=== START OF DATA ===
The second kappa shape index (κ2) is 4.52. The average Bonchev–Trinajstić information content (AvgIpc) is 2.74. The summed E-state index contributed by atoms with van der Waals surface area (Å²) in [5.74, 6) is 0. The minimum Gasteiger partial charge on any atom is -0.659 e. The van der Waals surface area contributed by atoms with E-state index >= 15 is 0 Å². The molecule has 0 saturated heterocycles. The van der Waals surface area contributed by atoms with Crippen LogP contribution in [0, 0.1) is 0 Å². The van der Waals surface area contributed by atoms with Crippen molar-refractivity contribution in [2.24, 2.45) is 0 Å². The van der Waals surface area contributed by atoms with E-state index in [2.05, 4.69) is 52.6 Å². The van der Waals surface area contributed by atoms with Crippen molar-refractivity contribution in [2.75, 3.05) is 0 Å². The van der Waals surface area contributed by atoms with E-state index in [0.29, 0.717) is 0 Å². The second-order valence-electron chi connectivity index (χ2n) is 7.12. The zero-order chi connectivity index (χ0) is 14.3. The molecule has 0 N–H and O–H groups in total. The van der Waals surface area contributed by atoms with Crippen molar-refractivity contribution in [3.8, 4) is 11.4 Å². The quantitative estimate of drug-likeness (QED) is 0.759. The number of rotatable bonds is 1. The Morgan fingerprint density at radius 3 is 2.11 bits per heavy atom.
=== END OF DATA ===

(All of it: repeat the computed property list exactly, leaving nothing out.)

The second kappa shape index (κ2) is 4.52. The average Bonchev–Trinajstić information content (AvgIpc) is 2.74. The summed E-state index contributed by atoms with van der Waals surface area (Å²) in [5.74, 6) is 0. The minimum Gasteiger partial charge on any atom is -0.659 e. The van der Waals surface area contributed by atoms with E-state index >= 15 is 0 Å². The molecule has 0 saturated heterocycles. The van der Waals surface area contributed by atoms with Crippen LogP contribution in [0, 0.1) is 0 Å². The van der Waals surface area contributed by atoms with Crippen molar-refractivity contribution in [2.24, 2.45) is 0 Å². The van der Waals surface area contributed by atoms with E-state index in [2.05, 4.69) is 52.6 Å². The van der Waals surface area contributed by atoms with Crippen molar-refractivity contribution in [2.75, 3.05) is 0 Å². The van der Waals surface area contributed by atoms with E-state index in [0.29, 0.717) is 0 Å². The second-order valence-electron chi connectivity index (χ2n) is 7.12. The zero-order chi connectivity index (χ0) is 14.3. The molecule has 0 N–H and O–H groups in total. The van der Waals surface area contributed by atoms with Crippen molar-refractivity contribution in [3.8, 4) is 11.4 Å². The quantitative estimate of drug-likeness (QED) is 0.759. The number of rotatable bonds is 1. The Morgan fingerprint density at radius 3 is 2.11 bits per heavy atom.